The protracted dispute in Northern Ireland’s higher education sector is at a crucial juncture. With UCU union members’ industrial action applying significant pressure on the sector’s employers, the union leadership (again) appear to be manoeuvering to settle the dispute without any significant concessions. Goretti Horgan analyses the current state of the dispute and crucially what union members can do over the coming months.
It has seemed to many rank and file University and Colleges Union (UCU) members that the current General Secretary is determined to pull defeat from the jaws of victory in our “Four Fights” on pensions, pay (including gender, race and disability gaps), workloads and casualisation. Her recent actions have only reinforced that feeling.
In May, the union’s annual Congress voted for a reballot of members to extend the strike mandate, necessary under the Tory anti-union laws, though not required in Northern Ireland.
But when the Higher Education Committee (HEC) of the NEC met on 17th August, they were told that no work had been undertaken to ensure the Congress decision was implemented. Further, the HEC was told that the reballot would take five weeks to prepare, which was a shock. If this is true – and it has not been confirmed formally – then this will open up a large gap in the mandates available to UCU members in England and Wales, weakening the struggle overall.
In nearly 70 universities there is an unsettled dispute over cuts to the USS pension rights. Unfortunately, this pension’s dispute was taken out of the reballot motion, with some members of HEC clearly influenced by the idea that reballoting on USS would be seen as an act of ‘bad faith’ in the negotiations. But USS has acted in bad faith for years now, imposing draconian cuts on members’ benefits for two years – cuts which at the time UCU and others showed were unnecessary.
It is good news that USS employers have recognised there is now a surplus in the scheme and the cuts imposed in February 2022 were not necessary. However, there is a real danger that, if UCU doesn’t hold firm and show we are ready to strike again if necessary to defend our pensions, the employers will take a “contribution break” or even a cash bonanza from our pensions, thereby weakening the future of the USS pension.
However, the HEC did pass a motion calling for branches to take strike action in one of the last two weeks of September, depending on what makes sense for individual regions. Unfortunately, in Northern Ireland, this now means just Ulster University and St. Mary’s College since the UCU branch at Queen’s agreed a local deal which takes it out of national bargaining and the national dispute.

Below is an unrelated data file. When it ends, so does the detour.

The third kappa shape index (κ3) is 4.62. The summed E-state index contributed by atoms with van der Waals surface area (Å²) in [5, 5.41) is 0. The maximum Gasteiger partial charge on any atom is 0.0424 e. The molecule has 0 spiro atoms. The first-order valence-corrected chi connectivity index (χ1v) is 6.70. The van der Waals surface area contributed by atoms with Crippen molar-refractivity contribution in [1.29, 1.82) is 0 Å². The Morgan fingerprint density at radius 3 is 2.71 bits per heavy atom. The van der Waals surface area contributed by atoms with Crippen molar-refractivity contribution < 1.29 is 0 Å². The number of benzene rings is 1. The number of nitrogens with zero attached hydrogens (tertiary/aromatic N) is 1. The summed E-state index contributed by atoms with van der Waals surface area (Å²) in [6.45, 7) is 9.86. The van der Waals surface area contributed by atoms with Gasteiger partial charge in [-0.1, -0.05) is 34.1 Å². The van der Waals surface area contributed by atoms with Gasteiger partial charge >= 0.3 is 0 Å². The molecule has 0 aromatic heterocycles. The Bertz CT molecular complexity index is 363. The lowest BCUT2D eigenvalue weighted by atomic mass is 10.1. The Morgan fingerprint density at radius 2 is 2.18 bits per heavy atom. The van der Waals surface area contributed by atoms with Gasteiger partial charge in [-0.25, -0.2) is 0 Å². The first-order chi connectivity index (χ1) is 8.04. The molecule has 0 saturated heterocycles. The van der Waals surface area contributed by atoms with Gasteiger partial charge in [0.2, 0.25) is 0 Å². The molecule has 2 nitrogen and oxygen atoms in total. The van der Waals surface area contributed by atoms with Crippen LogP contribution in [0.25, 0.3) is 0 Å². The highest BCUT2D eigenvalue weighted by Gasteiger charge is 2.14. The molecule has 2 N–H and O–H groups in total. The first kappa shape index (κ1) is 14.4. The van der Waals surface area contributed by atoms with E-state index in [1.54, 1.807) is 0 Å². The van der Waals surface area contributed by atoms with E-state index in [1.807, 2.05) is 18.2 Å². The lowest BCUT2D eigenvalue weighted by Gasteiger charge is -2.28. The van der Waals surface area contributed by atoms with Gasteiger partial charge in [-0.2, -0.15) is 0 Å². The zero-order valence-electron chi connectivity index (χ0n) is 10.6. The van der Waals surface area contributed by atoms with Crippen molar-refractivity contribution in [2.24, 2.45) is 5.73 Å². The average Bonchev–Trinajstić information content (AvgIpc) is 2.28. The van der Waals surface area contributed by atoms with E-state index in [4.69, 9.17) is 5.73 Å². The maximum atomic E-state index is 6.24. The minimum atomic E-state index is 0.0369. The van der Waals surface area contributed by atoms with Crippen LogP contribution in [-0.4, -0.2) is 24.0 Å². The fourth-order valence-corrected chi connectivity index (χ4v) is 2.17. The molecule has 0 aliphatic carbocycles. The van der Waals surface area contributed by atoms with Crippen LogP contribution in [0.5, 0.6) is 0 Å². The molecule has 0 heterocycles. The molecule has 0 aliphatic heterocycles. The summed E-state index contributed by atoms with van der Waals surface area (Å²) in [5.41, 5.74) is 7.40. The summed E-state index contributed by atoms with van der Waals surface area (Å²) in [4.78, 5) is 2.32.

This move is a real shame and one which the Queen’s branch is likely to come to regret. UCU at Ulster broke from the national union in this manner in 2006 and it took ten years for the branch to resume trade union traditions. Let’s hope that the trade unions at Queens will be able to recover more quickly.
Marking and Assessment Boycott
Over the summer UCU members have been carrying out a Marking and Assessment Boycott (MAB). In a number of universities this has been met by punitive deductions of pay up to 100% for a number of weeks. For example, at the University of Sheffield UCU members have faced two periods of 3-weeks (i.e. a total of 6 weeks) with no pay since the start of June. Effectively management are attempting to break union organisation through these de facto lock-out tactics. Most of the universities affected are on indefinite strike, until their pay is restored.
At the Ulster University (UU) members’ meeting on 10th August, members were unanimous in agreeing the importance of maintaining the MAB, if only in solidarity with those universities where UCU members are being locked-out and losing most, even all, of their wages. Because UCU at Ulster has shown itself to be a strong, even militant, union branch, senior management has not taken deductions from those taking part in the MAB.
This was in contrast to Queens University which deducted 50% of the wages of those who were part of the MAB.
UCU members are not the only workers facing a decade of real terms pay cuts, casualisation and ever increasing workloads. On 21/22 September, members of Unison in the health service across NI will be taking strike action. This presents an opportunity for UCU members in the North to continue their tradition of linking up action and expressing solidarity between different public sector workers.
Building such solidarity networks at a rank and file level of branches has proved crucially important so that union activists can share experiences and learn of what works in building strong and fighting union organisation. Rank and file union organisation can act to stop sell-outs by union leaders.
Strikes in September need to be built now to show the employers we are not defeated. Whether in the week before teaching starts when academic-related members in registry and student administration have most power or in week one of teaching, these strikes can have a real impact, especially if they coincide with Health Service strikes. But our employers have so far pursued a policy of waiting out such time-limited actions.
Therefore, the view of most active members at UU is that any future strike action should be an indefinite strike – one that the employers cannot wait out. Members have lost thousands of pounds over the last five years taking strike action for three days here and a week there.
As a result, there has been a growing realisation that indefinite strike is the only weapon that will really worry the employers. That’s what we need to argue for over the coming weeks and months.